Search This Blog

Saturday, November 19, 2016

'One of Our Aircraft is Missing' BD: Thrilling Tale of Downed RAF Crew Making Way Across Holland

The Olive Films November 15, 2015 Blu-ray release of the 1942 British drama "One of Our Aircraft is Missing" awesomely shows how things became more serious since the 1941 premiere of the (Unreal TV reviewed) companion release of the lighter WWII-centric  "Pimpernel Smith" The Olive liner notes provide a good synopsis of the propaganda aspects of "Aircraft." These comments include that "Aircraft" is an early film for the British production entity known as "The Archers."

Like "Smith," "Aircraft" begins with an apt scroll regarding its subject matter. In this case, it is a brief report on Dutch farmers who help a downed aircraft crew.

The story of the "B for Bertie" blokes begins at their base. We learn that the group includes professional football (my people call it soccer) player Bob Ashley and a well-known actor married to a famous entertainer. These men and three peers are under the command of  tough but fair commander Sir George Corbett.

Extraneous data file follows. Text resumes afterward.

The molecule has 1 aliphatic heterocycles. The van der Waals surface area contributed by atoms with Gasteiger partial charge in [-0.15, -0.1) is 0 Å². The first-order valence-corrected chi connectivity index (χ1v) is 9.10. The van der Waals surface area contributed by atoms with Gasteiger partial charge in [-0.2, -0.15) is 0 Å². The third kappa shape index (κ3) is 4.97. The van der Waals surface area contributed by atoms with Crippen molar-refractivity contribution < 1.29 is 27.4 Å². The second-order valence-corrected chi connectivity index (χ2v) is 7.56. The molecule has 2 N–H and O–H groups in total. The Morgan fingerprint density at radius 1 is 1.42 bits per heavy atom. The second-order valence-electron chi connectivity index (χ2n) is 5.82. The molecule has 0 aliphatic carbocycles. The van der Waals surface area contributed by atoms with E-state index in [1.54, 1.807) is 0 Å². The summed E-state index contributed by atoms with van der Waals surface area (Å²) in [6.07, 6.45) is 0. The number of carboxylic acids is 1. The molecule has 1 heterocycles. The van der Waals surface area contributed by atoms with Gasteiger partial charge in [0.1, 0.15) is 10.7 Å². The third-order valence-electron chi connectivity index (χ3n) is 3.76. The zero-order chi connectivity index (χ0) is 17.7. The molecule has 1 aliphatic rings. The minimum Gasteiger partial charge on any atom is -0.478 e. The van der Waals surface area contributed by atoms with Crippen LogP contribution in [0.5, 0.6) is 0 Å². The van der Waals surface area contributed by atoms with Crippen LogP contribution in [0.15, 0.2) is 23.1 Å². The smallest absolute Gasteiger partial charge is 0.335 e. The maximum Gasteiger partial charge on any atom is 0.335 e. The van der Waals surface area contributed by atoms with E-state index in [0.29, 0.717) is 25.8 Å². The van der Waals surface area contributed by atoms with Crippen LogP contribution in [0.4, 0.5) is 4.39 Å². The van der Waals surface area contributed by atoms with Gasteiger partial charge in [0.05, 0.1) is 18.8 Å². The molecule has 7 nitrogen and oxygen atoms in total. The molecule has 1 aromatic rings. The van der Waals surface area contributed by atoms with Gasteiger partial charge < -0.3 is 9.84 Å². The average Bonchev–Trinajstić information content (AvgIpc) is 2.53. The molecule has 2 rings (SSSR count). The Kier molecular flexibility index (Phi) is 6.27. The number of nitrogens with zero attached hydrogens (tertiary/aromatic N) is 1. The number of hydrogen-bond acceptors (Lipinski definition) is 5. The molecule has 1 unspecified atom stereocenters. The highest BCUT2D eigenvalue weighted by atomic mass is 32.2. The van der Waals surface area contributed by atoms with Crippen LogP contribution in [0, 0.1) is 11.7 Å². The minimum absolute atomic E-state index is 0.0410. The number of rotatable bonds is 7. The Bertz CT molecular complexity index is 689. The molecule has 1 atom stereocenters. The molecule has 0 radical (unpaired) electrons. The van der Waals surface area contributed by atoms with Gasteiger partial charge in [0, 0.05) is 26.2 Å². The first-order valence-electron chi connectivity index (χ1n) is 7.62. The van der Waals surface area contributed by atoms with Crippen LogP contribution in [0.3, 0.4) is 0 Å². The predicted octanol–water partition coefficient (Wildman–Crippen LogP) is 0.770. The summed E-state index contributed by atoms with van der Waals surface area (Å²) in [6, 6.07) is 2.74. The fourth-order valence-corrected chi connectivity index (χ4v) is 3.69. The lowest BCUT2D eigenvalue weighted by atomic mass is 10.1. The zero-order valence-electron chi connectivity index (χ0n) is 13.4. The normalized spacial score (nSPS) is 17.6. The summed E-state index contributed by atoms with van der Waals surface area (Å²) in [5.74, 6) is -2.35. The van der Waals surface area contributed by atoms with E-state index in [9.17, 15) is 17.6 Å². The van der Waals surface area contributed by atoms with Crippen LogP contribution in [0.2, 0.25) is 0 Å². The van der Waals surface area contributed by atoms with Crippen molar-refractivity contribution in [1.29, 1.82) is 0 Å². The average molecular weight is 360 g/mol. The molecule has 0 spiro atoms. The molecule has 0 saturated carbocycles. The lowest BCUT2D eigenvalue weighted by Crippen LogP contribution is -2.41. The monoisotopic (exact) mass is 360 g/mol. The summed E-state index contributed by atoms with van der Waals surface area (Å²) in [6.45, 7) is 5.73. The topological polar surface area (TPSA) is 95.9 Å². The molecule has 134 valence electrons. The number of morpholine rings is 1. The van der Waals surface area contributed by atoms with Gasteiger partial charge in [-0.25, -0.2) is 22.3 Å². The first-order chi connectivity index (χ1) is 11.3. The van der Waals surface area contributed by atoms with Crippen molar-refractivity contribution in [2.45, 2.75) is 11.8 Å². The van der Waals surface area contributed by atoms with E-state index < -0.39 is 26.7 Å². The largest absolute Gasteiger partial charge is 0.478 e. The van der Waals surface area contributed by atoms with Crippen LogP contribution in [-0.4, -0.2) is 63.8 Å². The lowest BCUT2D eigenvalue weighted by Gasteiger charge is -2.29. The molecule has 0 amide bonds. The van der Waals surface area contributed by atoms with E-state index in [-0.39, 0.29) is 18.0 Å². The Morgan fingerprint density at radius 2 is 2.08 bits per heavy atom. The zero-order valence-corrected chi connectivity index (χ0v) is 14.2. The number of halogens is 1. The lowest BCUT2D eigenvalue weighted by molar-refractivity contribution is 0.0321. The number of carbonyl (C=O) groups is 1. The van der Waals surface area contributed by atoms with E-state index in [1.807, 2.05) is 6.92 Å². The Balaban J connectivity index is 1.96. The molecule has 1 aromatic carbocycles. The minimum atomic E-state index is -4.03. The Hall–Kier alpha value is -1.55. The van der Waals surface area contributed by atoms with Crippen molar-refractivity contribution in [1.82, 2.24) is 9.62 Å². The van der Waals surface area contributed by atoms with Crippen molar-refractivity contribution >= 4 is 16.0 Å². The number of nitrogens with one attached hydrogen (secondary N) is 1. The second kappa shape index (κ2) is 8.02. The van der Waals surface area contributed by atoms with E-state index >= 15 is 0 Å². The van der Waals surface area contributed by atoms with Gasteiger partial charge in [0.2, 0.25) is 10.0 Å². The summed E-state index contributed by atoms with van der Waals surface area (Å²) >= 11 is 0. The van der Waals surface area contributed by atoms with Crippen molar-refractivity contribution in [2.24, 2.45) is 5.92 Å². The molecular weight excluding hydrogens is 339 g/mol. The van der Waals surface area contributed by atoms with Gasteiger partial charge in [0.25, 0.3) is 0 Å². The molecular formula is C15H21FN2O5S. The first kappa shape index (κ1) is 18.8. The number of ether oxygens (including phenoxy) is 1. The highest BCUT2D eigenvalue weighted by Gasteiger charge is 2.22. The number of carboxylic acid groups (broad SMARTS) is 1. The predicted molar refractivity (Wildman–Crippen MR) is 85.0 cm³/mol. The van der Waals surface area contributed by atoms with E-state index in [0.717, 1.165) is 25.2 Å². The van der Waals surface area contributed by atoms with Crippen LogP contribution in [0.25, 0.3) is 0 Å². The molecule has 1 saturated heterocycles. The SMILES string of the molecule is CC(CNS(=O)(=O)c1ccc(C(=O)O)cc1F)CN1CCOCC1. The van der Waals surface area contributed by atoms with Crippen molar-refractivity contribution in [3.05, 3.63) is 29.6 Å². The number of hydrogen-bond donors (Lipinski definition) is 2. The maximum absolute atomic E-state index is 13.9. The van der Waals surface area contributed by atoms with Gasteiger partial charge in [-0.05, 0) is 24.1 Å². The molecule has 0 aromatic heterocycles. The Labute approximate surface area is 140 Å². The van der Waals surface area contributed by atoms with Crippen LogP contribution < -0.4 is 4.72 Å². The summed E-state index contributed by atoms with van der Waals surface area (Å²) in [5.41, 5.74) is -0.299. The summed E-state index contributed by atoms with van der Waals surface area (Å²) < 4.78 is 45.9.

Once the boys are in the air, the audience sees what surely is actual footage of anti-aircraft fire from the ground. This is only part of the thrilling depiction of an incident that requires that the crew abandon their plane over Holland.

On landing, the then-known survivors began their fascinating lesson on surviving behind enemy lines and making their way home. This includes early insight regarding the dual problems of wearing uniforms and lacking access to civilian clothes. Related issues regarding clothing arising later in the film provides further insight into deciding what to wear sometimes potentially involving life or death considerations.

The group soon encountering three small Dutch children is one of the most entertaining in the film. The mix of naivety and awareness regarding living under Nazi occupation makes our young heroes very endearing.

The initial mutual wariness regarding the crew and the local adults is less endearing but is more fascinating. The common-sense indications of trustworthiness and truthfulness offer good insight regarding the risky circumstances of a group of strangers asserting to be allies and the people on whom they hope to rely posing a threat of turning them into the enemy.

Like "Smith," stating much more about "Aircraft" would spoil the enjoyment of watching it. Suffice it to say that the cast, which includes several renowned British actors, all play their roles very well. This is on top of the adventures of their characters providing an excellent education on the topic of downed WWII-era pilots finding their way back to friendly territory.

Both the real-life subject matter of the film and the attributes described above, make "Aircraft" one that truly the whole family will want to watch.

Anyone with questions or comments regarding "Aircraft" is encouraged to email me; you can also connect on Twitter via @tvdvdguy.